The transparent end walls 3 provide natural interior lighting and are essential in this regard. Birds will not enter an enclosure from beneath and through the base unless the inside has some light. On the other hand, and contrary to opinions expressed by naturalists and others who are familiar with birds, experimental use of feeders incorporating the invention demonstrates that birds readily adapt to and use the feeder with its transparent end walls, and eifect ingress and egress from underneath with ease and speed.

Use of the feeder can be restricted to birds smaller in size than those of the jay family, grosbeak, Starling, dove and pigeon by use of appropriately sized openings. This construction ensures that the smaller birds: chickadees, tufted titmice, ruby crowned kinglets, wrens, cardinals, and the like, will have opportunity to feed without the larger birds being able to reach the feed and consume it, leaving none for the smaller birds.

An alternative or round embodiment of the invention is shown by FIGS. 5 and 6. This can be called the bubble embodiment and can be most readily constructed either all in plastic or partly of plastic and partly of metal. The structure incorporates the underneath and restricted access features and the natural lighting features of the preferred chalet embodiment of FIGS. 1 to 4. There is an enclosure 130 made at least partly of transparent plastic material, such as Plexiglas. An eyebolt hanger 170 protrudes through the top thereof for suspension of the feeder from the top. A central opening 180 in the underside or bottom of the feeder provides birds with the necessary means of communication with the interior. Upstanding combing 100 serves to conne food placed within the feeder and keep it from falling through the opening 180. Depending from the bottom of the single and central bottom opening 180 of this embodiment are columns .191 supporting a lower ring 192 the size of the opening. Short `angle rods 193 extend upwardly and inwardly to support a ring perch 190 for the birds to assist their ingress to the interior of the feeder. The perch shown is slightly smaller than the opening but birds can get out through it if they are of the size for which the feeder is constructed. Birds adapt to this embodiment and use it as readily and frequently as the preferred chalet embodiment.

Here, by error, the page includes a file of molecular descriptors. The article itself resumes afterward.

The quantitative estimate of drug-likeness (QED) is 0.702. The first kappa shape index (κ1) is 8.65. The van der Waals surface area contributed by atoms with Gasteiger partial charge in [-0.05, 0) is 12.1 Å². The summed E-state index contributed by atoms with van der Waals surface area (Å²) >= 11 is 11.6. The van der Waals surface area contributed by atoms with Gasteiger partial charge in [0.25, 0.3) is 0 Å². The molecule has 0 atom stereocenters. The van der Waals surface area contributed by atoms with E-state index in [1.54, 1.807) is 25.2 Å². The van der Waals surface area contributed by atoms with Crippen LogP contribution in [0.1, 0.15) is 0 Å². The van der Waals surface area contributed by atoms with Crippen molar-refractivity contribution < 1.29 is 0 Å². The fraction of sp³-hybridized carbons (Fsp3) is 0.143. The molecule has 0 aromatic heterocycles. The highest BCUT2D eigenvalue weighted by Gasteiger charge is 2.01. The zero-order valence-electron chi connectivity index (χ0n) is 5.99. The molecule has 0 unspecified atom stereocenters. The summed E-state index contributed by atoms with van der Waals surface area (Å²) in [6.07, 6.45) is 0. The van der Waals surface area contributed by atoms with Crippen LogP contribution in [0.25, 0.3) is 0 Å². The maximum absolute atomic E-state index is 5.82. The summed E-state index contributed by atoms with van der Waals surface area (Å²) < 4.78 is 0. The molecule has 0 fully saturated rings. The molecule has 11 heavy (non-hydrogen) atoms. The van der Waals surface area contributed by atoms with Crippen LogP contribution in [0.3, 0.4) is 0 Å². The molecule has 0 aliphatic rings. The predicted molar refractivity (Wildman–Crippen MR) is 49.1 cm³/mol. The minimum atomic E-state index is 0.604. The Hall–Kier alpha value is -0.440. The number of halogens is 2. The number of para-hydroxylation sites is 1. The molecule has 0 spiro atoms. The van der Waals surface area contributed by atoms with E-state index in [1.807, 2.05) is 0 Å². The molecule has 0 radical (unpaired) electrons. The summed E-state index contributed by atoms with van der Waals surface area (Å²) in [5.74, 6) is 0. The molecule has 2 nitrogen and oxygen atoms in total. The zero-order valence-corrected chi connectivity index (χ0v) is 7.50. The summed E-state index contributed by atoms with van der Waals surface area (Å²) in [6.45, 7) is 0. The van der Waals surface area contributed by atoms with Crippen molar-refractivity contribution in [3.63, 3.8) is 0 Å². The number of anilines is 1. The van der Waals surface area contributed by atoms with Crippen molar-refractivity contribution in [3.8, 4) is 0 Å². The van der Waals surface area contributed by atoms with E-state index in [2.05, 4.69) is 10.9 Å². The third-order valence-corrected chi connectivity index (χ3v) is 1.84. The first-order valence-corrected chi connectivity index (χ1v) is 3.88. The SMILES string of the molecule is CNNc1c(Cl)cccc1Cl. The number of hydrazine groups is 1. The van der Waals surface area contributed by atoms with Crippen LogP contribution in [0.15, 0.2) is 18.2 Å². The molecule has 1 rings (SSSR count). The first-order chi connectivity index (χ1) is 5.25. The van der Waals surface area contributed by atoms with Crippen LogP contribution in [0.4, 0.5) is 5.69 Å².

Height from feeder to ground is important, with regard to access by rodents. Rodent-proofing of the units can be most easily accomplished if the ground to basestructure measurement is such that rodents, including squirrels, cannot jump to grasp the access assist means or the rims of the apertures (the combing) of the feeders.

In the bubble embodiment of FIGS. 5 and 6 the insect escape hole is numbered 114 and is located at the center of the plastic enclosure just under the eyebolt hanger 170. This hanger has a roof 115 to prevent rain getting in and reaching the feed 116.

It will be seen from the foregoing specification that the invention provides a bird feeder which protects the feed Within its structure through all weather conditions; a feeder which can be used by birds as a shelter during all weather conditions. It is sturdy, and is readily used by smaller birds while not being utilizable by larger birds.

The invention is not intended to be limited to the precise embodiments hereinabove described or hereinafter claimed. Numerous modifications may be made Without departing from the spirit of the invention. For example, transparent side walls may be used in the preferred chalet embodiment, instead of opaque side walls. Nor must the chalet configuration necessarily be adhered to, nor for that matter the bubble shape of the alternative embodiment.